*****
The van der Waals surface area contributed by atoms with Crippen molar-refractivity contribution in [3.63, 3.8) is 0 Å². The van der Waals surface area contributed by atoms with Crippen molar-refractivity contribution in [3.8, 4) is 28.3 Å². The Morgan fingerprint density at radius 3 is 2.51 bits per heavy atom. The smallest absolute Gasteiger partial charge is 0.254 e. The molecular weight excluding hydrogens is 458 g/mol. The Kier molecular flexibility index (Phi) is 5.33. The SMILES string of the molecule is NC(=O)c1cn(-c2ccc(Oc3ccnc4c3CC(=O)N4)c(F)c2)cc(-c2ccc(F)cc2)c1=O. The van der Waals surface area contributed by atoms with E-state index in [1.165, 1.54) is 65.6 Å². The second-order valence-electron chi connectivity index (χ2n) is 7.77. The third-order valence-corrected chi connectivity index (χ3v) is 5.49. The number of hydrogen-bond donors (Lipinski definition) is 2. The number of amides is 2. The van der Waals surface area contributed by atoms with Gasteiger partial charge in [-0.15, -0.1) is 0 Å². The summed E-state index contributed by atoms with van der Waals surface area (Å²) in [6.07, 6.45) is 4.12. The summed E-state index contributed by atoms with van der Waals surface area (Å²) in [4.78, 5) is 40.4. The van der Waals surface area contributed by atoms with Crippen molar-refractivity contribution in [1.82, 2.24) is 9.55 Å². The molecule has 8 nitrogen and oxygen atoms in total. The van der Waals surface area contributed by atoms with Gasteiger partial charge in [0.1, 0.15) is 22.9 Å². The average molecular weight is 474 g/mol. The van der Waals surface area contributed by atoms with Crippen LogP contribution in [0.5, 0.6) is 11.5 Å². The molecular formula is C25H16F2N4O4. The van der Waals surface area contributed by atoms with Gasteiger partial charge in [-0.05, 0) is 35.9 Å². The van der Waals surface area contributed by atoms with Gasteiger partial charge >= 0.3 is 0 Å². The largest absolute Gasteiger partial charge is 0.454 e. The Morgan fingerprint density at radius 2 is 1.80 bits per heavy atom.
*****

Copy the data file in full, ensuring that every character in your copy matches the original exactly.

The van der Waals surface area contributed by atoms with Crippen molar-refractivity contribution in [3.63, 3.8) is 0 Å². The van der Waals surface area contributed by atoms with Crippen molar-refractivity contribution in [3.8, 4) is 28.3 Å². The Morgan fingerprint density at radius 3 is 2.51 bits per heavy atom. The smallest absolute Gasteiger partial charge is 0.254 e. The molecular weight excluding hydrogens is 458 g/mol. The Kier molecular flexibility index (Phi) is 5.33. The SMILES string of the molecule is NC(=O)c1cn(-c2ccc(Oc3ccnc4c3CC(=O)N4)c(F)c2)cc(-c2ccc(F)cc2)c1=O. The van der Waals surface area contributed by atoms with E-state index in [1.165, 1.54) is 65.6 Å². The second-order valence-electron chi connectivity index (χ2n) is 7.77. The third-order valence-corrected chi connectivity index (χ3v) is 5.49. The number of hydrogen-bond donors (Lipinski definition) is 2. The number of amides is 2. The van der Waals surface area contributed by atoms with Gasteiger partial charge in [-0.15, -0.1) is 0 Å². The summed E-state index contributed by atoms with van der Waals surface area (Å²) in [6.07, 6.45) is 4.12. The summed E-state index contributed by atoms with van der Waals surface area (Å²) in [4.78, 5) is 40.4. The van der Waals surface area contributed by atoms with Crippen molar-refractivity contribution in [1.82, 2.24) is 9.55 Å². The molecule has 8 nitrogen and oxygen atoms in total. The van der Waals surface area contributed by atoms with Gasteiger partial charge in [0.1, 0.15) is 22.9 Å². The average molecular weight is 474 g/mol. The van der Waals surface area contributed by atoms with Crippen LogP contribution in [0.5, 0.6) is 11.5 Å². The molecular formula is C25H16F2N4O4. The van der Waals surface area contributed by atoms with Gasteiger partial charge in [-0.05, 0) is 35.9 Å². The van der Waals surface area contributed by atoms with Gasteiger partial charge >= 0.3 is 0 Å². The largest absolute Gasteiger partial charge is 0.454 e. The Morgan fingerprint density at radius 2 is 1.80 bits per heavy atom.